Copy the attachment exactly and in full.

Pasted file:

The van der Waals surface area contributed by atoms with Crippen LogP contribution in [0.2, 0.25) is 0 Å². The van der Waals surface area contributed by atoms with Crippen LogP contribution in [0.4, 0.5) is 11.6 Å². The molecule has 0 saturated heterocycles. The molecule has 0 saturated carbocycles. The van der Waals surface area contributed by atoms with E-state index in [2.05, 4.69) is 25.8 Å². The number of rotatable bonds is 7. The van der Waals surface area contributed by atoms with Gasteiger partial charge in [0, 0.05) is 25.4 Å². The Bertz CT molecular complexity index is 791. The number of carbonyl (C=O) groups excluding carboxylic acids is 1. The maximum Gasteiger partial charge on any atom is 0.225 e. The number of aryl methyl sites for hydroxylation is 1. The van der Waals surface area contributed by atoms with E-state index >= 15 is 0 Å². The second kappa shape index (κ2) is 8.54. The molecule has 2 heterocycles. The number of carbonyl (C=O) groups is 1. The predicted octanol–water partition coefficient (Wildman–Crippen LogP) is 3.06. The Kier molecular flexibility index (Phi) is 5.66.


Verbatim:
The van der Waals surface area contributed by atoms with Crippen LogP contribution in [0.2, 0.25) is 0 Å². The van der Waals surface area contributed by atoms with Crippen LogP contribution in [0.4, 0.5) is 11.6 Å². The molecule has 0 saturated heterocycles. The molecule has 0 saturated carbocycles. The van der Waals surface area contributed by atoms with E-state index in [2.05, 4.69) is 25.8 Å². The number of rotatable bonds is 7. The van der Waals surface area contributed by atoms with Gasteiger partial charge in [0, 0.05) is 25.4 Å². The Bertz CT molecular complexity index is 791. The number of carbonyl (C=O) groups excluding carboxylic acids is 1. The maximum Gasteiger partial charge on any atom is 0.225 e. The number of aryl methyl sites for hydroxylation is 1. The van der Waals surface area contributed by atoms with E-state index >= 15 is 0 Å². The second kappa shape index (κ2) is 8.54. The molecule has 2 heterocycles. The number of carbonyl (C=O) groups is 1. The predicted octanol–water partition coefficient (Wildman–Crippen LogP) is 3.06. The Kier molecular flexibility index (Phi) is 5.66.